This article was published in Australian Dictionary of Biography, Volume 11, (MUP), 1988
James Zimri Sellar (1830-1906), tea merchant and politician, was born on 4 November 1830 at Vauxhall, London, second son of William Sellar, bootmaker, and his wife. They migrated to South Australia in 1849. Although Jewish, James joined Stow Memorial Congregational Church and always worshipped there. In 1851 he married Elizabeth Campbell (d.1864); three daughters survived infancy.
Energy and ambition marked Sellar's erratic career. Always ready to make speeches and take public office, he acted as spokesman for his workmates at the Kooringa copper-mine demanding shorter working hours. Among the first diggers at Bendigo, Victoria, he unearthed 250 ounces (7776 gm) of gold in a fortnight. With the proceeds he built Vauxhall House on a busy corner at Stepney, near Adelaide. It stood out as a two-storied grocery and corn-store with a ten-roomed dwelling and stylish verandah, set in an orchard and vineyard. Large stables accommodated his horses and spanking delivery carts. On 1 January 1866 at Vauxhall House he married Sarah Barnden; they had no children. That year Sellar met the common colonial fate of insolvency and, in 1867, a less common gaol sentence for attempting to deceive the official assignee; in July this conviction was quashed and he was discharged. His next venture, the Colonial Tea Co. in the city, was more prosperous.
Sellar became a senior major in the Volunteer Military Force. Voluble at public meetings on local government, he was elected to the first Stepney District Council. Socialist beliefs led him to found the Adelaide Reform Club, which became the Democratic Club in 1887; he was also a founder and vice-president of the Homestead League of South Australia. He preached a tax on unimproved land values, retention of state lands, protection, exclusion of Asian labour, the eight-hour day, a ministry of labour, factories and workshops legislation, and everything else on the evolving United Labor Party platform. He was secretary of the labour Herald Newspaper Co. In 1891 he won a seat on the Adelaide Municipal Council which he retained almost until his death.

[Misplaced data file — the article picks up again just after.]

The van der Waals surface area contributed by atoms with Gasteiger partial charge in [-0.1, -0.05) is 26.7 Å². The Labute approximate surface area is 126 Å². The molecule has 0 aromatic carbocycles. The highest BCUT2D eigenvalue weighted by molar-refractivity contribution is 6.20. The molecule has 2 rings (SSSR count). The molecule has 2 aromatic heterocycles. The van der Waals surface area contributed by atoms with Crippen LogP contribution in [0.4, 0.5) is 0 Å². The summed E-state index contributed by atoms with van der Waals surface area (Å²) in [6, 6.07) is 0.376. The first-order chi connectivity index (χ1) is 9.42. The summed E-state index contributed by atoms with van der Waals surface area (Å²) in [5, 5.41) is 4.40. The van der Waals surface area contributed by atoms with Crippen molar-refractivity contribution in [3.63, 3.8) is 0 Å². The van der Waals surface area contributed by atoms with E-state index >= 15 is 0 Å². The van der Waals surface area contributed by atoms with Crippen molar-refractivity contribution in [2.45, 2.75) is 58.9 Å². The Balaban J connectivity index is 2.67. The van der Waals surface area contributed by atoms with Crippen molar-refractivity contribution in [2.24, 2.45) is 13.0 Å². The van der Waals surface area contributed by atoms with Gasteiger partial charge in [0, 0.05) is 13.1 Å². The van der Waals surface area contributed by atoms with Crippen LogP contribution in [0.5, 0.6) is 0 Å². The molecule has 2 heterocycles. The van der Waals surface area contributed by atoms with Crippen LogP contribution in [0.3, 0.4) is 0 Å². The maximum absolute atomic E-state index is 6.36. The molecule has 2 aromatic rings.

Zimri Sellar was an old man before entering parliament; he had suffered twelve resounding defeats from 1881. His reformist views did not win a sufficient vote until 1905 when he won an Adelaide seat in the House of Assembly for Labor—but 'his fighting spirit had been consumed by the chilliness of closing years'. Nevertheless he substantially increased his vote at the election next year.
Although the Critic described him as a flagrant democrat, Hansard does not reveal a fiery stance. He deplored the adulteration of milk, coffee and wine; as a devoted smoker he opposed the 1905 cigarettes abolition bill; and as a drinker for 65 healthy years, he supported local option and Sunday trading. His approach was anecdotal and personal, his instincts rational. He had enjoyed the Sabbath since his youth, when he took his sweetheart boating on the Thames, and he scorned Sabbatarians.
This amiable family man, attentive to his neighbours and the poor, one who had at last achieved his highest ambition, nonetheless died in a condition of melancholia at his South Terrace home on 20 December 1906. He was buried in West Terrace cemetery and his estate was sworn for probate at only £116.
Elizabeth Warburton, 'Sellar, James Zimri (1830–1906)', Australian Dictionary of Biography, National Centre of Biography, Australian National University, http://adb.anu.edu.au/biography/sellar-james-zimri-8383/text14717, published first in hardcopy 1988, accessed online 30 April 2016.
This article was first published in hardcopy in Australian Dictionary of Biography, Volume 11, (MUP), 1988